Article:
National Institute on Alcohol Abuse & Alcoholism (NIAAA)  

Rockville,  MD 
United States
  • Booth: 123

Welcome to the NIAAA booth!

The mission of the National Institute on Alcohol Abuse and Alcoholism (NIAAA) is to generate and disseminate fundamental knowledge about the effects of alcohol on health and well-being, and apply that knowledge to improve diagnosis, prevention, and treatment of alcohol-related problems, including alcohol use disorder, across the lifespan. NIAAA offers publications appropriate for the public, research findings for professionals and policy makers, and research grant opportunities available for biomedical and social science researchers. Find more information on NIAAA, its programs, and resources at

Publications available for order and download can be viewed at All publications are reproducible and free of charge.

Please visit our other resources at the following links: 

Email or call 1-888-696-4222 with any questions.


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 Press Releases

  • NIAAA’s Alcohol Treatment Navigator is a tool designed to help people recognize and find quality care for alcohol use disorders. The Navigator was developed to address the alcohol treatment gap and helps explain the steps to take in searching for an alcohol treatment provider anywhere in the U.S. It includes an overview of alcohol use disorders, a description of different kinds of treatment options, step-by-step instructions for searching several existing directories for treatment providers, 10 questions to ask and answers to listen for when interviewing a provider, five signs of quality care to looks for, and a downloadable toolkit to help organize and simplify the search process. With the Navigator, individual adults will be better able to find treatment options that meet their unique needs. Visit NIAAA’s Alcohol Treatment Navigator at:


  • Treatment for Alcohol Problems
    Treatment for Alcohol Problems: Finding and Getting Help...

  • This guide is written for individuals, and their family and friends, who are looking for options to address alcohol problems. 

    It is intended as a resource to understand what treatment choices are available and what to consider when selecting among them.

  • Harmful Interactions
    Harmful Interactions: Mixing Alcohol with Medicines...

  • This pamphlet lists medications that can cause harm when taken with alcohol and describes the effects that can result. The list gives the brand name by which each medicine is commonly known and its generic name or active ingredient.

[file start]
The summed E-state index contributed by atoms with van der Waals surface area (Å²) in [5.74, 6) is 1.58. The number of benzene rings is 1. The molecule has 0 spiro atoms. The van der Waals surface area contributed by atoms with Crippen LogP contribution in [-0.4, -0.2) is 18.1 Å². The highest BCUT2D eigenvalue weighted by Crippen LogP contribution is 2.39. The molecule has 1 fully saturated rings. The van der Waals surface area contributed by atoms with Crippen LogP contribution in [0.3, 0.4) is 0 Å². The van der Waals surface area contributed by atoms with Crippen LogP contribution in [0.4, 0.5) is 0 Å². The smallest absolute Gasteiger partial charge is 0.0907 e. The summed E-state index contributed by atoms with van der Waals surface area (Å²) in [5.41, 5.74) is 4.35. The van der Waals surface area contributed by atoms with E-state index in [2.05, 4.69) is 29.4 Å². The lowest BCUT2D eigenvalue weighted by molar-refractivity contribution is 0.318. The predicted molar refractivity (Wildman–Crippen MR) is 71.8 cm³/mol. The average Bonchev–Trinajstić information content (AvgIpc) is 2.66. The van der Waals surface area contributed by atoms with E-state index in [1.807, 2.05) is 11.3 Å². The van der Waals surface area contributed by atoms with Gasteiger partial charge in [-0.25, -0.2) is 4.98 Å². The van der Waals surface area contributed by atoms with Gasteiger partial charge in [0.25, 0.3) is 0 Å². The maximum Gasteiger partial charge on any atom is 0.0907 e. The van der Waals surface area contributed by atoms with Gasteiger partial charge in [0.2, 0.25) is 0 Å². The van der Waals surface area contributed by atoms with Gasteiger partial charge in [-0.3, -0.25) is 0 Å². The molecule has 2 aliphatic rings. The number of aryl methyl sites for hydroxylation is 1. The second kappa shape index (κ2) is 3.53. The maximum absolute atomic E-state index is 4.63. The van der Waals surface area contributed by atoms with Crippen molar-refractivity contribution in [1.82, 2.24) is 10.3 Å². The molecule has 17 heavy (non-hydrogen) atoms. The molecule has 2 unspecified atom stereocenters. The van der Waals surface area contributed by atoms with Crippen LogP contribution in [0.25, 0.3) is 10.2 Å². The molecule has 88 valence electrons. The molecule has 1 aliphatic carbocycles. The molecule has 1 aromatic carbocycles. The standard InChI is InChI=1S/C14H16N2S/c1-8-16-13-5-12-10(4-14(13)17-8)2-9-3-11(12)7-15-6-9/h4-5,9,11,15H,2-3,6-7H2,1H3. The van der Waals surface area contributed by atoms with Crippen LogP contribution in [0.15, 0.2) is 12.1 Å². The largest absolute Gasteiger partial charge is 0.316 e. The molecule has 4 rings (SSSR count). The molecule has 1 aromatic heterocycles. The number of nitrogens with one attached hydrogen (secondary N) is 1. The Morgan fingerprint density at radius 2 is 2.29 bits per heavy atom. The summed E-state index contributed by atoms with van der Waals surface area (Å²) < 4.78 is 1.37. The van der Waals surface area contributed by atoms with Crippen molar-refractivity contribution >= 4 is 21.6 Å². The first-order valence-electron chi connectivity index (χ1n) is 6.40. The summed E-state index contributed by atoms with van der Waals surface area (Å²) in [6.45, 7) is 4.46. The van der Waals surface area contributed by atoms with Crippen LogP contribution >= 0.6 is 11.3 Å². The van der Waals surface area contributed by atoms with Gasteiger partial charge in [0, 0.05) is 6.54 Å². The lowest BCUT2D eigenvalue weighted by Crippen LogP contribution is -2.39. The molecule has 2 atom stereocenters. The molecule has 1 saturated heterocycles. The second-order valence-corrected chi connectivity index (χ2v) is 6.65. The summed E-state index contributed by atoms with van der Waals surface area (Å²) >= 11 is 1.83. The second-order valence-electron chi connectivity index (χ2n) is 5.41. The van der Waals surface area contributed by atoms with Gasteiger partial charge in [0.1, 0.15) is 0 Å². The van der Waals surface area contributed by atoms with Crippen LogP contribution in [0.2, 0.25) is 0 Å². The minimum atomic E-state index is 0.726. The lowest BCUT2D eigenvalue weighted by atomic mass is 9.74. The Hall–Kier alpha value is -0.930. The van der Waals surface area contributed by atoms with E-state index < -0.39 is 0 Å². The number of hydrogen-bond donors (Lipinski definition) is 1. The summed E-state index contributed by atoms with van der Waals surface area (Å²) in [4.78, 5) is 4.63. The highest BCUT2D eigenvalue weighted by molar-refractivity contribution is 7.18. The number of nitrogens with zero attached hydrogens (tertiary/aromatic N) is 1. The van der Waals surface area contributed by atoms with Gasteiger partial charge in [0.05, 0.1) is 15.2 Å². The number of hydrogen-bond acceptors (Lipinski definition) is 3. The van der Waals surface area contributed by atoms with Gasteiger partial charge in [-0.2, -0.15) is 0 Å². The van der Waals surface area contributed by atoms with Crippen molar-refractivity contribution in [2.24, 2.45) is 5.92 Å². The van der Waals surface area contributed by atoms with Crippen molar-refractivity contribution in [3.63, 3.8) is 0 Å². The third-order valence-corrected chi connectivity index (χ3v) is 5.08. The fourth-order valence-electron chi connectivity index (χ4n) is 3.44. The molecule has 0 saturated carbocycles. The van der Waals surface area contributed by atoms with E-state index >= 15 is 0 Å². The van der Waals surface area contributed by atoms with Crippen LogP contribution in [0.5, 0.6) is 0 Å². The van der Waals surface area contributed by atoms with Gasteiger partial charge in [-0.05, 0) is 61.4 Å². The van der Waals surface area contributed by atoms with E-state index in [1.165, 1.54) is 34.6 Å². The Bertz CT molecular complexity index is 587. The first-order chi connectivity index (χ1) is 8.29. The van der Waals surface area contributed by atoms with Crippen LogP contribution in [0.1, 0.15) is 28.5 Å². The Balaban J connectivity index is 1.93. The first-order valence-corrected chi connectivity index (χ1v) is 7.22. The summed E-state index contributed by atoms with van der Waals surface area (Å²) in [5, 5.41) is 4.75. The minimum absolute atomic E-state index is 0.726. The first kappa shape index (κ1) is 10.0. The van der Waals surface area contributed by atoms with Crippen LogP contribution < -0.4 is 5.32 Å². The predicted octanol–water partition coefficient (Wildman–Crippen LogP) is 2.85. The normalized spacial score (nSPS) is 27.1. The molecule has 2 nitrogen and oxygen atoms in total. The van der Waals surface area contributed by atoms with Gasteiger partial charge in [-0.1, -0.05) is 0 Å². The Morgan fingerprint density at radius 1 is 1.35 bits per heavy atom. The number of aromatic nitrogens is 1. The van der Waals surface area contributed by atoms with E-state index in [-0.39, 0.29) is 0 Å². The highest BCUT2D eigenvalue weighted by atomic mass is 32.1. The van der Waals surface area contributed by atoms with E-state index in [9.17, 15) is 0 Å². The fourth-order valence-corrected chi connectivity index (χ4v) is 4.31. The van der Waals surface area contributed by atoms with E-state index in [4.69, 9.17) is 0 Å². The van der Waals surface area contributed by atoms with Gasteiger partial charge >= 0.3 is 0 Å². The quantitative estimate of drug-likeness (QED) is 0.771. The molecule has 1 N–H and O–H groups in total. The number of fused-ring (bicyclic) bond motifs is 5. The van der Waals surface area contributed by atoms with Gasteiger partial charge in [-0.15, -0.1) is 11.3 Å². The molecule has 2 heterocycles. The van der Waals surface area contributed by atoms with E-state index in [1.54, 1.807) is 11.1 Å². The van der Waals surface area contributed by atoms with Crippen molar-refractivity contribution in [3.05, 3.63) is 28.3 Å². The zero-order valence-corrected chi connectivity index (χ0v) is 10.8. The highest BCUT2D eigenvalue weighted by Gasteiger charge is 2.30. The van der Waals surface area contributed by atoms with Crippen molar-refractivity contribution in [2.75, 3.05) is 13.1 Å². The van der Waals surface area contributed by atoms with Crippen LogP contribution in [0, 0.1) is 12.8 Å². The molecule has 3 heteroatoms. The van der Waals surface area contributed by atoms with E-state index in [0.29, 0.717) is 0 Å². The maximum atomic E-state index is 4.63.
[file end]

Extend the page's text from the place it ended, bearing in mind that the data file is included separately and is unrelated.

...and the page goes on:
• Alcohol Screening & Brief Intervention for Youth
    Alcohol Screening & Brief Intervention for Youth: A Practitioner's Guide
    40-page Guide and folded Pocket Guide...

  • This guide is for health and mental health care professionals and others who manage the well-being of children and adolescents. It is not intended to be a handout for youth.
  • Understanding Alcohol Use Disorder
    Understanding Alcohol Use Disorder Fact Sheet...

  • Alcohol use disorder (AUD) is a medical condition characterized by an impaired ability to stop or control alcohol use despite adverse social, occupational, or health consequences. Lasting changes in the brain caused by alcohol misuse perpetuate AUD and make individuals vulnerable to relapse. The good news is that no matter how severe the problem may seem, evidence-based treatment with behavioral therapies, mutual-support groups, and/or medications can help people with AUD achieve and maintain recovery.
  • Using Alcohol to Relieve your Pain
    Using Alcohol to Relieve your Pain: What are the Risks?...

  • People have used alcohol to relieve pain since ancient times. Despite this, using alcohol to alleviate pain places people at risk for a number of harmful health consequences.
  • Parenting to Prevent Childhood Alcohol Use
    Parenting to Prevent Childhood Alcohol Use - Fact Sheet...

  • Drinking alcohol undoubtedly is a part of American culture, as are conversations between parents and children about its risks.  Alcohol’s differing effects and parents’ changing role in their children’s lives as they mature and seek greater independence can make talking about alcohol a challenge. Parents may have trouble setting concrete family policies for alcohol use. And they may find it difficult to communicate with children and adolescents about alcohol-related issues.

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